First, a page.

“0xc000007b the application was unable to start correctly”. The solution is:

1. Search within your C:\Windows folder for “D3DCompiler_43.dll” and delete all instances of this file from your system.
2. Download the Direct X Web Setup from Microsoft and install it.

If that doesn’t work you can carefully follow the steps in this video, except changing the game path to Thief’s path.

Disable Intro Videos

1. Open up [THIEF_DIR]\ThiefGame\Config\ThiefEngine.ini.
2. Delete or comment-out any lines beginning “StartupMovies”.

Disable Mouse Acceleration / Mouse Lag

1. [THIEF_DIR]\ThiefGame\Config\ThiefInput.ini
2. bEnableMouseSmoothing=False

Disable Framerate Smoothing

1. [THIEF_DIR]\ThiefGame\Config\ThiefEngine.ini
2. bSmoothFrameRate=False

Disable Framerate Lag / Buffering

1. [THIEF_DIR]\Engine\Config\BaseEngine.ini
2. OneFrameThreadLag=False

How to change Firefox bookmark icons (favicons) without extensions or addons!

Now that the Bookmark Favicon Changer extension for Firefox no longer works, you need an alternative way to customize the favicons of your bookmark items. And here it is!


1. Open up Firefox’s behind-the-scenes “profile” folder on your computer. On Windows 7/8, this is located at:


2. In that folder, create a new directory called “chrome”, if it doesn’t already exist.

3. Inside the “chrome” folder, create a new file called “userChrome.css”.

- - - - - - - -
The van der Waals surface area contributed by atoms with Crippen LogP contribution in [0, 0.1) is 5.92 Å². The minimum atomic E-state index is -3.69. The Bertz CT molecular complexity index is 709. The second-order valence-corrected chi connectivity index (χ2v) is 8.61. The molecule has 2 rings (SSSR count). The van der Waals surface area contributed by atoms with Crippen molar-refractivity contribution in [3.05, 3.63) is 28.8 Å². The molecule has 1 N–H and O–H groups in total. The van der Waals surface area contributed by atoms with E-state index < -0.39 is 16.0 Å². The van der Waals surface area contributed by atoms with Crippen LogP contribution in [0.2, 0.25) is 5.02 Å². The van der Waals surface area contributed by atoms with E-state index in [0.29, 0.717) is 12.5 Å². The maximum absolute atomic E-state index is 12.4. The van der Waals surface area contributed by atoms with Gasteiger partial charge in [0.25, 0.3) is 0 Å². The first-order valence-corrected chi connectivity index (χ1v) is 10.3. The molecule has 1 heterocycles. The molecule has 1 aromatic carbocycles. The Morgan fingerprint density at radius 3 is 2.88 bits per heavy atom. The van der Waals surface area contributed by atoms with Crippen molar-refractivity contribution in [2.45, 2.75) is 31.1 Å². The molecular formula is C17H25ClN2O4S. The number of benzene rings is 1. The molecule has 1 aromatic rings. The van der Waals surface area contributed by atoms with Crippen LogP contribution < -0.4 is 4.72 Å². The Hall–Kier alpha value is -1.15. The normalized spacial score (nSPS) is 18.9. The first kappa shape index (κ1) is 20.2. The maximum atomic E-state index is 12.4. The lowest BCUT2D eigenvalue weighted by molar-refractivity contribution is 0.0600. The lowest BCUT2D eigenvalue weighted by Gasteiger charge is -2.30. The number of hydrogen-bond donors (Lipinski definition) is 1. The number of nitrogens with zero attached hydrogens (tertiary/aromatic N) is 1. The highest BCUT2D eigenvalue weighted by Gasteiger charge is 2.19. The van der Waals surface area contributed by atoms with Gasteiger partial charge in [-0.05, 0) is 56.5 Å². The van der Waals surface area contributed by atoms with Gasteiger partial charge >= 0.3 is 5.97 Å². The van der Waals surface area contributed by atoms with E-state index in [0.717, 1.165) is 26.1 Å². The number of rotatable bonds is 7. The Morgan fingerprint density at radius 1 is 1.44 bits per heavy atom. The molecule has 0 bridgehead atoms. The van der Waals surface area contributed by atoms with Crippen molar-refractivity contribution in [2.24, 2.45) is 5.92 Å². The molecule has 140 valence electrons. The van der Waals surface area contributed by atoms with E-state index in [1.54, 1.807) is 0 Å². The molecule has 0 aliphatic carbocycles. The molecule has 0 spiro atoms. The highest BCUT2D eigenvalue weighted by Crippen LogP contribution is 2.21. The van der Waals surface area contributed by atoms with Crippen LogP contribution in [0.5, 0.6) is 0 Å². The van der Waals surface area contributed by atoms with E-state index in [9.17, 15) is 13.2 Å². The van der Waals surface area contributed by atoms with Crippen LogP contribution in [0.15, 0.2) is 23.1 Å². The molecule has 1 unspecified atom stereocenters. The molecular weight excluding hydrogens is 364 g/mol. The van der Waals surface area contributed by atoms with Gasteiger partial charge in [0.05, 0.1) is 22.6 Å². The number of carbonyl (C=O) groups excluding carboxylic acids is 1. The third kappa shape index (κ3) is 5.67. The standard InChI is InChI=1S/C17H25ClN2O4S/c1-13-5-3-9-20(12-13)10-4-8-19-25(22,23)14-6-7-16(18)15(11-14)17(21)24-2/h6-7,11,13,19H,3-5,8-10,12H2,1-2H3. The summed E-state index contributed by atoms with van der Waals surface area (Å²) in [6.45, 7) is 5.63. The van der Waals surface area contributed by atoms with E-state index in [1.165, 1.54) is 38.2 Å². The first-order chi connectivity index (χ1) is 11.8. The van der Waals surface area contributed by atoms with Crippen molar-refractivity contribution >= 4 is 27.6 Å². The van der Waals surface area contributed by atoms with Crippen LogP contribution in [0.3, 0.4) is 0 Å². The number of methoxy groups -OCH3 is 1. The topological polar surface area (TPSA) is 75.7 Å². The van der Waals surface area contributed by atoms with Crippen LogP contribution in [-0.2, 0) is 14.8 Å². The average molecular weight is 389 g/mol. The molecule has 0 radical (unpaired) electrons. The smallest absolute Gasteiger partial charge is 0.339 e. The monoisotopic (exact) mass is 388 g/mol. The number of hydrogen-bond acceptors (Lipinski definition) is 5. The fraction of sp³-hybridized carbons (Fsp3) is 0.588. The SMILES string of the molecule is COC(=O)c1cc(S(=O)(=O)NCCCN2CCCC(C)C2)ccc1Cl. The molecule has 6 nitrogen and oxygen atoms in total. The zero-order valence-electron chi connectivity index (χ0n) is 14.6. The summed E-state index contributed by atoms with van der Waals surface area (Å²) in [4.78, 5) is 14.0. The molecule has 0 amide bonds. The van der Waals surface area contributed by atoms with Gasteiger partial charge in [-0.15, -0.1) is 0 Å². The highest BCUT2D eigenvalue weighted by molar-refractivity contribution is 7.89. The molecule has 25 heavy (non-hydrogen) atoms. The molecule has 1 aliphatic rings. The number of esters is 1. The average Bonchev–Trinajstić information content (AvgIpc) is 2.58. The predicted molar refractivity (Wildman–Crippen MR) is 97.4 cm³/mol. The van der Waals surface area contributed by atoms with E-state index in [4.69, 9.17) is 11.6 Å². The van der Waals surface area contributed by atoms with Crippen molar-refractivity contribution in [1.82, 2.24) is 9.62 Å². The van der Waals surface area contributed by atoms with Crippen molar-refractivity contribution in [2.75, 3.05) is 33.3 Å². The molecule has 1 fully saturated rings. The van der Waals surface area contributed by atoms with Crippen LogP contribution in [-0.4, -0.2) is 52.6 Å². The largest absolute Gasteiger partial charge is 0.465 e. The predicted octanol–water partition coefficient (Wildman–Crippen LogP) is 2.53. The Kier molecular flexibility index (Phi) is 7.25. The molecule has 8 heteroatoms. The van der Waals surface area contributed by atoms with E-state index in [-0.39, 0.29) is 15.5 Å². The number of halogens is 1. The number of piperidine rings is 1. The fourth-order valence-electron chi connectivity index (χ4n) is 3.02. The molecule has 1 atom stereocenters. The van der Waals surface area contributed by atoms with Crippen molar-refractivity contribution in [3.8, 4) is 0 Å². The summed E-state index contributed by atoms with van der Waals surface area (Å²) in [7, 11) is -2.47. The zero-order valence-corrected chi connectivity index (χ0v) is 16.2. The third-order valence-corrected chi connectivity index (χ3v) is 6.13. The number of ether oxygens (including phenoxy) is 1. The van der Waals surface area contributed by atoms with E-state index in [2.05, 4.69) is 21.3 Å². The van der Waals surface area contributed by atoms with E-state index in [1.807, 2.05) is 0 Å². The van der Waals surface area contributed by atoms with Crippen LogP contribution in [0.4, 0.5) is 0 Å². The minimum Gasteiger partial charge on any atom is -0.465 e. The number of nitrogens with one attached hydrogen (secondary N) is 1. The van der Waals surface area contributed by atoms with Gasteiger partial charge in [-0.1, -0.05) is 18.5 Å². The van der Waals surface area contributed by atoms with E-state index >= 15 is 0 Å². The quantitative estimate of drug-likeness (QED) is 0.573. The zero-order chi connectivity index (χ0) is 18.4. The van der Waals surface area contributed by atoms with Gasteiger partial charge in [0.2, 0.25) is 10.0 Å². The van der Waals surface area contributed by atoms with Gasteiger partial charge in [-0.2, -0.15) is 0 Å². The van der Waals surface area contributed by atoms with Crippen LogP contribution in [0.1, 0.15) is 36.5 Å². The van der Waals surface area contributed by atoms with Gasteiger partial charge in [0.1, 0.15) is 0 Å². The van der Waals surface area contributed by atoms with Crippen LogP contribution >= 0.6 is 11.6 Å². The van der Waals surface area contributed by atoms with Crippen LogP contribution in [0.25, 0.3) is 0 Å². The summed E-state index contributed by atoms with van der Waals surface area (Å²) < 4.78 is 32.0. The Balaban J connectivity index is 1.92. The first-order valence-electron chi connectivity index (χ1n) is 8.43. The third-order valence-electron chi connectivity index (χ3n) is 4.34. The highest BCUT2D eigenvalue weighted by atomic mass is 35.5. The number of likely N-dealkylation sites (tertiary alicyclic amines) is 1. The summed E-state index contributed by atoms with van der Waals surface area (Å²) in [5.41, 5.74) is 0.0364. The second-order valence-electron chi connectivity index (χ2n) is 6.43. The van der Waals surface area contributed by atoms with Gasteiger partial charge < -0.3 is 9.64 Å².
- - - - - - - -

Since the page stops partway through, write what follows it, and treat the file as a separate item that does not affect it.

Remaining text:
4. Open up userChrome.css and paste the following CSS code:

/* First line of userChrome.css must be this: */
@namespace url("");

/* Custom favicon for this bookmark */
.bookmark-item[label="BOOKMARK_NAME_HERE"] image {
    padding: 0 0 16px 16px !important;


5. In the above code, there’s a few things you have to to edit:

i) Replace “BOOKMARK_NAME_HERE” with the title of your bookmark as it appears on your bookmark bar (e.g. “Reddit”).
You must supply a label, even if you don’t want any label to appear – see below for how to make this happen.

ii) Replace “BASE_64_STRING_HERE” with a base64-encoded string of your desired favicon, which you can obtain by uploading the icon to a website like this one.


6. You must give your bookmark a label in step 5 for this to work – but if you don’t want your icon to have a label (text), just add some more code:

/* Hide the text of this bookmark */
.bookmark-item[label="BOOKMARK_NAME_HERE"] {
    margin-right: 0px !important;
    width: 22px !important;
.bookmark-item[label="BOOKMARK_NAME_HERE"] > .toolbarbutton-text {
    display: none !important;
.bookmark-item[label="BOOKMARK_NAME_HERE"] image {
    margin-left: 4px !important;

Remember to replace “BOOKMARK_NAME_HERE” with your (now invisible) bookmark label!


7. Save the file and restart Firefox.